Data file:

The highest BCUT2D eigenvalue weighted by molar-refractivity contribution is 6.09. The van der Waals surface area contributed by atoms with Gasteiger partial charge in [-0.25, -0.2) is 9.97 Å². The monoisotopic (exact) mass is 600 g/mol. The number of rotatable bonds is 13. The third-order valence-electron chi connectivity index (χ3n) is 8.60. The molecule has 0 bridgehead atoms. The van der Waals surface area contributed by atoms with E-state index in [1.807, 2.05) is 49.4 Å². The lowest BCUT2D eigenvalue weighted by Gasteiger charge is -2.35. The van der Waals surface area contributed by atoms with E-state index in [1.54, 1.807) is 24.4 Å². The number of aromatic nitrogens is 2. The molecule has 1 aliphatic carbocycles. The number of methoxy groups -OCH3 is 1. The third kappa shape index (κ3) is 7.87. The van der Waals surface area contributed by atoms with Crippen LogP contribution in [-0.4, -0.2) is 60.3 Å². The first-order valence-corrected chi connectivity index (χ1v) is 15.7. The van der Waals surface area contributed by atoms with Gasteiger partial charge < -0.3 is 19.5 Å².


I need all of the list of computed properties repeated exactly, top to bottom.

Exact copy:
The highest BCUT2D eigenvalue weighted by molar-refractivity contribution is 6.09. The van der Waals surface area contributed by atoms with Gasteiger partial charge in [-0.25, -0.2) is 9.97 Å². The monoisotopic (exact) mass is 600 g/mol. The number of rotatable bonds is 13. The third-order valence-electron chi connectivity index (χ3n) is 8.60. The molecule has 0 bridgehead atoms. The van der Waals surface area contributed by atoms with E-state index in [1.807, 2.05) is 49.4 Å². The lowest BCUT2D eigenvalue weighted by Gasteiger charge is -2.35. The van der Waals surface area contributed by atoms with E-state index in [1.54, 1.807) is 24.4 Å². The number of aromatic nitrogens is 2. The molecule has 1 aliphatic carbocycles. The number of methoxy groups -OCH3 is 1. The third kappa shape index (κ3) is 7.87. The van der Waals surface area contributed by atoms with Crippen LogP contribution in [-0.4, -0.2) is 60.3 Å². The first-order valence-corrected chi connectivity index (χ1v) is 15.7. The van der Waals surface area contributed by atoms with Gasteiger partial charge < -0.3 is 19.5 Å².